NAIROBI — Sudan’s president defied an international arrest warrant by visiting Kenya yesterday, causing an outcry from the International Criminal Court, which fruitlessly pressured authorities here to arrest the man accused of masterminding the genocide in Darfur.
Rather than arrest President Omar al-Bashir of Sudan, who was invited along with other regional leaders for the signing of Kenya’s new constitution, officials treated him with the dignity accorded a head of state. Wearing a dark suit and tie, Bashir had a front-row position for the historic ceremony.
The International Criminal Court has no police force and depends on member states to enforce its orders. Bashir’s presence in Kenya underscored that the system to bring the world’s worst human rights violators to justice depends on member states and raised doubts about Kenya’s willingness to hand over suspects expected to soon be charged for postelection violence that left more than 1,000 Kenyans dead in 2007-08.
Bashir was charged in March 2009 with five counts of crimes against humanity and two of war crimes for allegedly orchestrating atrocities in Darfur, a region of Sudan. Last month, he was charged with three counts of genocide, the first time the world’s first permanent war crimes tribunal has issued genocide charges.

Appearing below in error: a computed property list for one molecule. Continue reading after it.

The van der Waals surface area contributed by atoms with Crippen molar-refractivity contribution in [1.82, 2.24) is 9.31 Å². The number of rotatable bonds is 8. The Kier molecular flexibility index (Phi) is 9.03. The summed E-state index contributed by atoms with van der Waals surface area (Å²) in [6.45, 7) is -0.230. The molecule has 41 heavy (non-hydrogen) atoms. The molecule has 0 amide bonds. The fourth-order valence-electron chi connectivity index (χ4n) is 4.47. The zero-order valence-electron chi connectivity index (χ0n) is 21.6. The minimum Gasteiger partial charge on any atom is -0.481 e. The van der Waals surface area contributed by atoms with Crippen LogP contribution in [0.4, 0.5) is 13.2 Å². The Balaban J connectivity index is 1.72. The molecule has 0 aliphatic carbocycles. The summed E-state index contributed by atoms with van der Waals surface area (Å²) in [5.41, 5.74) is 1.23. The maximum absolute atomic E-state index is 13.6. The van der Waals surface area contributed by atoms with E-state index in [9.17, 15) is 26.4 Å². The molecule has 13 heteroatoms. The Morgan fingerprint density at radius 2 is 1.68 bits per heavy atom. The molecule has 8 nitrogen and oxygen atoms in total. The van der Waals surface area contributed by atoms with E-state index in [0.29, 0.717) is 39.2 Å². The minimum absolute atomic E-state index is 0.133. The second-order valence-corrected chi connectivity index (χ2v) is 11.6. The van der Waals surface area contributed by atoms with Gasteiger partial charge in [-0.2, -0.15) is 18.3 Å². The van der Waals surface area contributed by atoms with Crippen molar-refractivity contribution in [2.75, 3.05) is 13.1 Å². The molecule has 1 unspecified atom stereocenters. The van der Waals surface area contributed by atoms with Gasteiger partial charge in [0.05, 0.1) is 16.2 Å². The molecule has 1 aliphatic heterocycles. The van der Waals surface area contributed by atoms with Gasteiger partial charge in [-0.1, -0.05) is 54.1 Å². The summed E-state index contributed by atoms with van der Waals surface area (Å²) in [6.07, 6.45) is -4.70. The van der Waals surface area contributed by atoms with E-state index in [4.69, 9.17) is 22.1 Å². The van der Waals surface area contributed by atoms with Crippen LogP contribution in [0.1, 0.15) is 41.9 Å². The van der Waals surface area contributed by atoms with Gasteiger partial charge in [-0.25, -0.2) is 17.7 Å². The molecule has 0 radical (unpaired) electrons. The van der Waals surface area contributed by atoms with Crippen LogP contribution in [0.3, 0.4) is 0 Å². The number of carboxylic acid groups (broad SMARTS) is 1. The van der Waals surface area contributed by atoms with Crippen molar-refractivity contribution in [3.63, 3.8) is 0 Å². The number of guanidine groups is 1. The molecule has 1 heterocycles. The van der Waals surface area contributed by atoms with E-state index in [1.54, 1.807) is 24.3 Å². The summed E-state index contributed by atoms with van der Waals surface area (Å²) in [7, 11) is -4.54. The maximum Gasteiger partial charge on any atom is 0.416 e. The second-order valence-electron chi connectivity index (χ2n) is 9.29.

Darfur’s ethnic African rebels rose up in 2003, accusing Sudan’s Arab-dominated central government of neglect and discrimination. UN officials estimated 300,000 people died and 2.7 million were displaced.
In The Hague, Netherlands, where the International Criminal Court is based, judges ordered that Kenya “has a clear obligation to cooperate’’ in enforcing arrest warrants. The court also ordered its registrar to inform the UN Security Council of Bashir’s presence in Kenya.
“His presence there is a slap on the souls of the victims of the genocide in Darfur,’’ said Ahmed Hussain Adam, spokesman for the Justice and Equality Movement, the most powerful rebel group in Darfur.
Foreign Affairs Minister Moses Wetangula of Kenya defended the invitation, saying Bashir is the “head of state of a friendly neighbor state.’’
Earlier this year, Bashir traveled to Chad, which also opted not to apprehend him.